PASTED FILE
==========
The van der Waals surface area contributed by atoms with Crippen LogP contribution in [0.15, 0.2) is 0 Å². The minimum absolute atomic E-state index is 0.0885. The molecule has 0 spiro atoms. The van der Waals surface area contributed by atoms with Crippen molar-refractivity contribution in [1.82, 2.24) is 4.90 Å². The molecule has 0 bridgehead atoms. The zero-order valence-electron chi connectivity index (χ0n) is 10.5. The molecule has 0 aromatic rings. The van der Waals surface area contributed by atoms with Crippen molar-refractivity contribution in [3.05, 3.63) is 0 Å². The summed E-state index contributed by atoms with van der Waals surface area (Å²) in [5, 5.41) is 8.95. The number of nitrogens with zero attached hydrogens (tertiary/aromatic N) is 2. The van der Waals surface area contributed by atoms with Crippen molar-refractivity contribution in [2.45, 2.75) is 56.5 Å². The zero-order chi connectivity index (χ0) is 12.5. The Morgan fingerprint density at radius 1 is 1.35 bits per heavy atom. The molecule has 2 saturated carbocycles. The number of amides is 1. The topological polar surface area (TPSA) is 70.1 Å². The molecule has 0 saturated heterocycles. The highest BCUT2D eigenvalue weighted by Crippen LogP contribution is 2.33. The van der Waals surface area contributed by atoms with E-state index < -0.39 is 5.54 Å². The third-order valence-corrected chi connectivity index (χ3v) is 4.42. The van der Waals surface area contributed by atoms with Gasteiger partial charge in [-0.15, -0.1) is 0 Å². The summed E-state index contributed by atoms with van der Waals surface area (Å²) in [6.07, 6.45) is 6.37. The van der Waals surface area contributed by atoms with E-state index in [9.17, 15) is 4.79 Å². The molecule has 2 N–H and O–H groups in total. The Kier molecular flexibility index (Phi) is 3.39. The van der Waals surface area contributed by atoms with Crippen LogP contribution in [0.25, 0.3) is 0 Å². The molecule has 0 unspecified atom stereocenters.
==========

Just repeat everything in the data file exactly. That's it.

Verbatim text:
The van der Waals surface area contributed by atoms with Crippen LogP contribution in [0.15, 0.2) is 0 Å². The minimum absolute atomic E-state index is 0.0885. The molecule has 0 spiro atoms. The van der Waals surface area contributed by atoms with Crippen molar-refractivity contribution in [1.82, 2.24) is 4.90 Å². The molecule has 0 bridgehead atoms. The zero-order valence-electron chi connectivity index (χ0n) is 10.5. The molecule has 0 aromatic rings. The van der Waals surface area contributed by atoms with Crippen molar-refractivity contribution in [3.05, 3.63) is 0 Å². The summed E-state index contributed by atoms with van der Waals surface area (Å²) in [5, 5.41) is 8.95. The number of nitrogens with zero attached hydrogens (tertiary/aromatic N) is 2. The van der Waals surface area contributed by atoms with Crippen molar-refractivity contribution in [2.45, 2.75) is 56.5 Å². The zero-order chi connectivity index (χ0) is 12.5. The Morgan fingerprint density at radius 1 is 1.35 bits per heavy atom. The molecule has 2 saturated carbocycles. The number of amides is 1. The topological polar surface area (TPSA) is 70.1 Å². The molecule has 0 saturated heterocycles. The highest BCUT2D eigenvalue weighted by Crippen LogP contribution is 2.33. The van der Waals surface area contributed by atoms with E-state index < -0.39 is 5.54 Å². The third-order valence-corrected chi connectivity index (χ3v) is 4.42. The van der Waals surface area contributed by atoms with Gasteiger partial charge in [-0.15, -0.1) is 0 Å². The summed E-state index contributed by atoms with van der Waals surface area (Å²) in [6.07, 6.45) is 6.37. The van der Waals surface area contributed by atoms with E-state index in [9.17, 15) is 4.79 Å². The molecule has 2 N–H and O–H groups in total. The Kier molecular flexibility index (Phi) is 3.39. The van der Waals surface area contributed by atoms with Crippen LogP contribution in [0.25, 0.3) is 0 Å². The molecule has 0 unspecified atom stereocenters.